Brother of Parkland shooting victim says he was shut out of 'March for Our Lives'

Pollack families has stressed school security over gun control

PARKLAND, Fla. – The brother of one of the victims of the Parkland school shooting said he was shut out of a speaking slot during Saturday's "March for Our Lives" event in Washington, D.C.

"I was going to give a speech about Meadow and how devastated I am and how we need to make change, but they won't allow me to put my voice out," said Hunter Pollack, whose sister, Meadow, was one of 17 people killed in the shooting at Marjory Stoneman Douglas High School on Feb. 14.

Ryan Deitsch, one of the student organizers of 'March for Our Lives,' said Hunter Pollack was set to speak at the Washington rally as late as Saturday morning, even appearing on a printed schedule, but "he never showed up."

"We openly invited a lot of people, and some people just turned it down," Deitsch said.

Hunter's father, Andrew Pollack has been an outspoken supporter of increased school security and arming school employees under certain conditions. In TV interviews, Andrew Pollack has stressed the recent law enacted by Gov. Rick Scott -- which included the first major gun restrictions for Florida in more than a decade -- was a school safety bill, not a gun control bill. 

Many of the student activist behind the 'March for Our Lives' event oppose arming school employees and have said that "hardening schools" makes them resemble prisons and hurts education. They support a broad range of new restrictions on weapons, including banning semiautomatic weapons such as the AR-15 rifle used by gunman Nikolas Cruz.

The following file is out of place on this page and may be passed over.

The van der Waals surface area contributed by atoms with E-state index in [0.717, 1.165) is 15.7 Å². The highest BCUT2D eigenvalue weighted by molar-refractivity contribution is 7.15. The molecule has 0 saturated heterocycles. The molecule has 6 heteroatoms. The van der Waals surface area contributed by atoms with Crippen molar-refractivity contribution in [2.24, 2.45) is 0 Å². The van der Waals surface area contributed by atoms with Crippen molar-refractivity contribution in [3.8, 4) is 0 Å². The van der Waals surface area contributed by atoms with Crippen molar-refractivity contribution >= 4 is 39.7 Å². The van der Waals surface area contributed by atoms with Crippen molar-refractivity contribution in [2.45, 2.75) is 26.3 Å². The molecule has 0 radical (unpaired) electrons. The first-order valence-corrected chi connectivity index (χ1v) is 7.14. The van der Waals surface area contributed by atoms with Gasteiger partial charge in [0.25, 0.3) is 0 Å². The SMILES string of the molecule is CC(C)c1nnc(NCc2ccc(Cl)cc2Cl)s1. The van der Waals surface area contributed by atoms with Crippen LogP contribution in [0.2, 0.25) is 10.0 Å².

"We got denied to speak at the march so I'm not going to the march, I'm going to a lacrosse game," Andrew Pollack said. "I guess he's got a different agenda than their agenda so they denied him."

Asked whether the Pollack's differing views on gun control affected Hunter Pollack's speaking slot, Deitsch, a senior at Stoneman Douglas, said it was "not political whatsoever, he just wasn't there." 

Hunter Pollack said he traveled to Washington to support his sister and to see history, but the experience left him disillusioned.

"I feel that they don't really care about the victims families. If they did, they would have let me spoken," he said in a video posted to Facebook Saturday. "I don't know what this is about, but it's definitely not about the victims."